The Boston Marathon has been cancelled for the first time in the event's 124-year history because of ongoing coronavirus fears, officials confirmed on Thursday.
Boston mayor Marty Walsh said that the race, which had already been postponed to 14 September from its April slot, would not now be held as planned for public health reasons.
"There's no way to hold the usual race format without bringing large numbers of people into close proximity," Walsh said in an announcement.
"While our goal and our hope was to make progress and contain the virus in recovering our economy, this kind of event would not be responsible or realistic on September 14 or anytime this year."
The marathon has been held every year without fail since 1897, making it the longest-running major annual marathon in the world.
The other two major marathons scheduled in the US later this year - the 11 October Chicago Marathon and the November 1 New York Marathon - remain on the calendar.
The Boston Athletic Association said that entrants to the marathon could instead take part in a "virtual" Boston Marathon, anytime between 7-14 September.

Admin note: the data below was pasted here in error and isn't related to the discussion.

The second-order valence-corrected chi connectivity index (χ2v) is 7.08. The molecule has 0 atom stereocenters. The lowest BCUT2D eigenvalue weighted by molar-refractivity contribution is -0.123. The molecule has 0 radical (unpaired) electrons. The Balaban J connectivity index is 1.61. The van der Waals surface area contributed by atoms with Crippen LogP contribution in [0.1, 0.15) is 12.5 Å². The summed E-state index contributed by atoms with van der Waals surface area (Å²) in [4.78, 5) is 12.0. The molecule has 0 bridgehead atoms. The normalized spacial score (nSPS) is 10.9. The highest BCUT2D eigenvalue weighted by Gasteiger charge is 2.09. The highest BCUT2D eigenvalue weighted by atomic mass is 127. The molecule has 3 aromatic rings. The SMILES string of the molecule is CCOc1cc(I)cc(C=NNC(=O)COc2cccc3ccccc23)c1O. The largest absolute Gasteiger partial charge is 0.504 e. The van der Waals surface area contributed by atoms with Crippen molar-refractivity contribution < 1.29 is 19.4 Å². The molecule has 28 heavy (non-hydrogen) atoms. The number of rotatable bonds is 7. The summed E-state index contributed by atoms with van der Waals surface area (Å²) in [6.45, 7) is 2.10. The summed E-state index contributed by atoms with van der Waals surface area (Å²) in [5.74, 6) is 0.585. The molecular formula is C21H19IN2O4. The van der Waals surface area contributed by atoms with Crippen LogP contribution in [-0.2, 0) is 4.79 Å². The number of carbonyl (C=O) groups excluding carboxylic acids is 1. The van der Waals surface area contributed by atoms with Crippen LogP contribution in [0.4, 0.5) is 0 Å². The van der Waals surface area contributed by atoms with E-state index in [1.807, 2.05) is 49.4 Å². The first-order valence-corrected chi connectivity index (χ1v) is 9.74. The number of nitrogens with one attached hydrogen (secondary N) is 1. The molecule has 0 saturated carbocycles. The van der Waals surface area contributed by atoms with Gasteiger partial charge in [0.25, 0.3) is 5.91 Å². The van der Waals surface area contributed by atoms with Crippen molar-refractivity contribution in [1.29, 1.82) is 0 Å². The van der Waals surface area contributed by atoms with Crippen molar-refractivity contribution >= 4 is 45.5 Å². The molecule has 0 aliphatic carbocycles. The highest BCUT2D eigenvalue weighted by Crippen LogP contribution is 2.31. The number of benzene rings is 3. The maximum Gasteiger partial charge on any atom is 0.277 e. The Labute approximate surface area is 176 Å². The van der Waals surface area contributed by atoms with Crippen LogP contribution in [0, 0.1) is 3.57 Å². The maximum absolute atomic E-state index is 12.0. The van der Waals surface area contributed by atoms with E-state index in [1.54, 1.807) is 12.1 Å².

Entrants would need to complete the 26.2 mile distance within six hours and provide proof of timing, a statement said.
"Our top priority continues to be safeguarding the health of the community, as well as our staff, participants, volunteers, spectators, and supporters," Boston Athletic Association chief Tom Grilk said in a statement.
"While we cannot bring the world to Boston in September, we plan to bring Boston to the world for an historic 124th Boston Marathon," Grilk said of the virtual race.
Marathon racing around the world has faced severe disruption from the Covid-19 pandemic.
The London Marathon has been postponed until October while the Tokyo Marathon took place with only a reduced field of elite runners.
The 27 September Berlin Marathon, another of the world's major marathon races, has also been cancelled.